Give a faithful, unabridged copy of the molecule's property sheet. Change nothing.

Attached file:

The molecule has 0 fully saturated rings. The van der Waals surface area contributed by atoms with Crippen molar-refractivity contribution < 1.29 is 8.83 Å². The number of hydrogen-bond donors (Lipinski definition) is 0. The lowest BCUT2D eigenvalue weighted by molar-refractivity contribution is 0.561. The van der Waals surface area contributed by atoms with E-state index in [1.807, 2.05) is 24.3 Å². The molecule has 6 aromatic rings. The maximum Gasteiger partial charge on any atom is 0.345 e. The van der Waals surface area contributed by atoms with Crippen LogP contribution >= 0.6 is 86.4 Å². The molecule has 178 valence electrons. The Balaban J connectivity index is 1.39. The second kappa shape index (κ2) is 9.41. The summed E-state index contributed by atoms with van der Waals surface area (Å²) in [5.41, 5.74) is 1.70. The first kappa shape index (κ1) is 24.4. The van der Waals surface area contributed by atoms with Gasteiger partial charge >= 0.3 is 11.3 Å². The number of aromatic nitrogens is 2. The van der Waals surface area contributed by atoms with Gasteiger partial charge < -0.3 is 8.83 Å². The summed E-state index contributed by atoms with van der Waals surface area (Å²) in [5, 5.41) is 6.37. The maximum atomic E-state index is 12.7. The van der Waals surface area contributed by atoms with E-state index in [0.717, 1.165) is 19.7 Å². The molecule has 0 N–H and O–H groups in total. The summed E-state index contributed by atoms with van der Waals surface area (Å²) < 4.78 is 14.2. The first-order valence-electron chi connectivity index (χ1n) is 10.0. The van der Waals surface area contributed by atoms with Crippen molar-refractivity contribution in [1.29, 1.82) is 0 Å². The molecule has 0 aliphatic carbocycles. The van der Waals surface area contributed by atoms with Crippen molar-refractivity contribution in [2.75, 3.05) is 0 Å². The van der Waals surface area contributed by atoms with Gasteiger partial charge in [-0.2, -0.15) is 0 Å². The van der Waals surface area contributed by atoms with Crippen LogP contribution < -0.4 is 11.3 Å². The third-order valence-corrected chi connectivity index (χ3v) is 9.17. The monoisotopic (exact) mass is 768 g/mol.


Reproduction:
The molecule has 0 fully saturated rings. The van der Waals surface area contributed by atoms with Crippen molar-refractivity contribution < 1.29 is 8.83 Å². The number of hydrogen-bond donors (Lipinski definition) is 0. The lowest BCUT2D eigenvalue weighted by molar-refractivity contribution is 0.561. The van der Waals surface area contributed by atoms with E-state index in [1.807, 2.05) is 24.3 Å². The molecule has 6 aromatic rings. The maximum Gasteiger partial charge on any atom is 0.345 e. The van der Waals surface area contributed by atoms with Crippen LogP contribution >= 0.6 is 86.4 Å². The molecule has 178 valence electrons. The Balaban J connectivity index is 1.39. The second kappa shape index (κ2) is 9.41. The summed E-state index contributed by atoms with van der Waals surface area (Å²) in [5.41, 5.74) is 1.70. The first kappa shape index (κ1) is 24.4. The van der Waals surface area contributed by atoms with Gasteiger partial charge >= 0.3 is 11.3 Å². The number of aromatic nitrogens is 2. The van der Waals surface area contributed by atoms with Gasteiger partial charge < -0.3 is 8.83 Å². The summed E-state index contributed by atoms with van der Waals surface area (Å²) in [5, 5.41) is 6.37. The maximum atomic E-state index is 12.7. The van der Waals surface area contributed by atoms with E-state index in [0.717, 1.165) is 19.7 Å². The molecule has 0 N–H and O–H groups in total. The summed E-state index contributed by atoms with van der Waals surface area (Å²) < 4.78 is 14.2. The first-order valence-electron chi connectivity index (χ1n) is 10.0. The van der Waals surface area contributed by atoms with Crippen molar-refractivity contribution in [1.29, 1.82) is 0 Å². The molecule has 0 aliphatic carbocycles. The van der Waals surface area contributed by atoms with Crippen molar-refractivity contribution in [2.75, 3.05) is 0 Å². The van der Waals surface area contributed by atoms with Gasteiger partial charge in [-0.2, -0.15) is 0 Å². The van der Waals surface area contributed by atoms with Crippen LogP contribution < -0.4 is 11.3 Å². The third-order valence-corrected chi connectivity index (χ3v) is 9.17. The monoisotopic (exact) mass is 768 g/mol.